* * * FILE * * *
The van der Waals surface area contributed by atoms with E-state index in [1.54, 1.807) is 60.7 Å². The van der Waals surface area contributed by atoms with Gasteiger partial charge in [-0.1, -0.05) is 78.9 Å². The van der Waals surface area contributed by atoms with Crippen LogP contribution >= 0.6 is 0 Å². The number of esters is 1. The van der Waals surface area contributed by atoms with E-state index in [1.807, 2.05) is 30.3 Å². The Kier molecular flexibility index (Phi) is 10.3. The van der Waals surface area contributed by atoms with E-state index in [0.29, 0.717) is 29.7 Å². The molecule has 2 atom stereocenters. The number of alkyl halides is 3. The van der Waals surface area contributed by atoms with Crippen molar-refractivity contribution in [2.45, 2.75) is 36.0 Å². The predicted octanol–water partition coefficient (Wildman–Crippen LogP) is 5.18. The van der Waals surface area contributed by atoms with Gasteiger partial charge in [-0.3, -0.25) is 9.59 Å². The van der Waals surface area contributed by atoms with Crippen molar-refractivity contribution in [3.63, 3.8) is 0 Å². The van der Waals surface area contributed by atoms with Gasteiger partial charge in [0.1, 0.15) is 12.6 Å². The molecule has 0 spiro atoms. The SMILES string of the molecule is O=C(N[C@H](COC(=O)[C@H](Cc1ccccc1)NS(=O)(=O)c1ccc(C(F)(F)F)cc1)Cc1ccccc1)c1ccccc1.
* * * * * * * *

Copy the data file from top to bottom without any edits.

The van der Waals surface area contributed by atoms with E-state index in [1.54, 1.807) is 60.7 Å². The van der Waals surface area contributed by atoms with Gasteiger partial charge in [-0.1, -0.05) is 78.9 Å². The van der Waals surface area contributed by atoms with Crippen LogP contribution >= 0.6 is 0 Å². The number of esters is 1. The van der Waals surface area contributed by atoms with E-state index in [1.807, 2.05) is 30.3 Å². The Kier molecular flexibility index (Phi) is 10.3. The van der Waals surface area contributed by atoms with E-state index in [0.29, 0.717) is 29.7 Å². The molecule has 2 atom stereocenters. The number of alkyl halides is 3. The van der Waals surface area contributed by atoms with Crippen molar-refractivity contribution in [2.45, 2.75) is 36.0 Å². The predicted octanol–water partition coefficient (Wildman–Crippen LogP) is 5.18. The van der Waals surface area contributed by atoms with Gasteiger partial charge in [-0.3, -0.25) is 9.59 Å². The van der Waals surface area contributed by atoms with Crippen molar-refractivity contribution in [3.63, 3.8) is 0 Å². The van der Waals surface area contributed by atoms with Gasteiger partial charge in [0.1, 0.15) is 12.6 Å². The molecule has 0 spiro atoms. The SMILES string of the molecule is O=C(N[C@H](COC(=O)[C@H](Cc1ccccc1)NS(=O)(=O)c1ccc(C(F)(F)F)cc1)Cc1ccccc1)c1ccccc1.